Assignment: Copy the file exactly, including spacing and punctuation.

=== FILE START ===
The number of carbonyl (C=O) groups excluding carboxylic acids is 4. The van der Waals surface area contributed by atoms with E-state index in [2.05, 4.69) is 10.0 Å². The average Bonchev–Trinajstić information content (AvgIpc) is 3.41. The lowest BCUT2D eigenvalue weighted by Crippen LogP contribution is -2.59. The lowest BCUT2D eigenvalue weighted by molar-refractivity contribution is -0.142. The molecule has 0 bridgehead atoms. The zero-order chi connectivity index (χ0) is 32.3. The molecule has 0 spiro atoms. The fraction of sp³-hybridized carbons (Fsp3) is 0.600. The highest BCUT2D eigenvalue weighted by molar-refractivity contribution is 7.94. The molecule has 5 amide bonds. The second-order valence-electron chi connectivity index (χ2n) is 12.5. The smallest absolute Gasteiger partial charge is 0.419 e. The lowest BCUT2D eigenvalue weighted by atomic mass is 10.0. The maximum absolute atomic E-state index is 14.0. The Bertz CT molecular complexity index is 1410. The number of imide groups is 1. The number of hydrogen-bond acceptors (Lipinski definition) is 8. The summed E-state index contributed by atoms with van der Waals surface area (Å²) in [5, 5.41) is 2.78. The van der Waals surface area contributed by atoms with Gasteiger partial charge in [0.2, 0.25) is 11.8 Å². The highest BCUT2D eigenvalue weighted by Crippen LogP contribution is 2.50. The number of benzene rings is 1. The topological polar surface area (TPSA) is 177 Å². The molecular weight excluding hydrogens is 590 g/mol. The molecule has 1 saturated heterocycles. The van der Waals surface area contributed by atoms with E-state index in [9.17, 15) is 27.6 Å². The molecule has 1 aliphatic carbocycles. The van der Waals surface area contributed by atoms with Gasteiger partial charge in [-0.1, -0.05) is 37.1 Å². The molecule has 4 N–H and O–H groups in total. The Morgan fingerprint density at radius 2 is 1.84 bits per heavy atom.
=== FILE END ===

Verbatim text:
The number of carbonyl (C=O) groups excluding carboxylic acids is 4. The van der Waals surface area contributed by atoms with E-state index in [2.05, 4.69) is 10.0 Å². The average Bonchev–Trinajstić information content (AvgIpc) is 3.41. The lowest BCUT2D eigenvalue weighted by Crippen LogP contribution is -2.59. The lowest BCUT2D eigenvalue weighted by molar-refractivity contribution is -0.142. The molecule has 0 bridgehead atoms. The zero-order chi connectivity index (χ0) is 32.3. The molecule has 0 spiro atoms. The fraction of sp³-hybridized carbons (Fsp3) is 0.600. The highest BCUT2D eigenvalue weighted by molar-refractivity contribution is 7.94. The molecule has 5 amide bonds. The second-order valence-electron chi connectivity index (χ2n) is 12.5. The smallest absolute Gasteiger partial charge is 0.419 e. The lowest BCUT2D eigenvalue weighted by atomic mass is 10.0. The maximum absolute atomic E-state index is 14.0. The Bertz CT molecular complexity index is 1410. The number of imide groups is 1. The number of hydrogen-bond acceptors (Lipinski definition) is 8. The summed E-state index contributed by atoms with van der Waals surface area (Å²) in [5, 5.41) is 2.78. The van der Waals surface area contributed by atoms with Gasteiger partial charge in [0.2, 0.25) is 11.8 Å². The highest BCUT2D eigenvalue weighted by Crippen LogP contribution is 2.50. The number of benzene rings is 1. The topological polar surface area (TPSA) is 177 Å². The molecular weight excluding hydrogens is 590 g/mol. The molecule has 1 saturated heterocycles. The van der Waals surface area contributed by atoms with E-state index in [9.17, 15) is 27.6 Å². The molecule has 1 aliphatic carbocycles. The van der Waals surface area contributed by atoms with Gasteiger partial charge in [-0.1, -0.05) is 37.1 Å². The molecule has 4 N–H and O–H groups in total. The Morgan fingerprint density at radius 2 is 1.84 bits per heavy atom.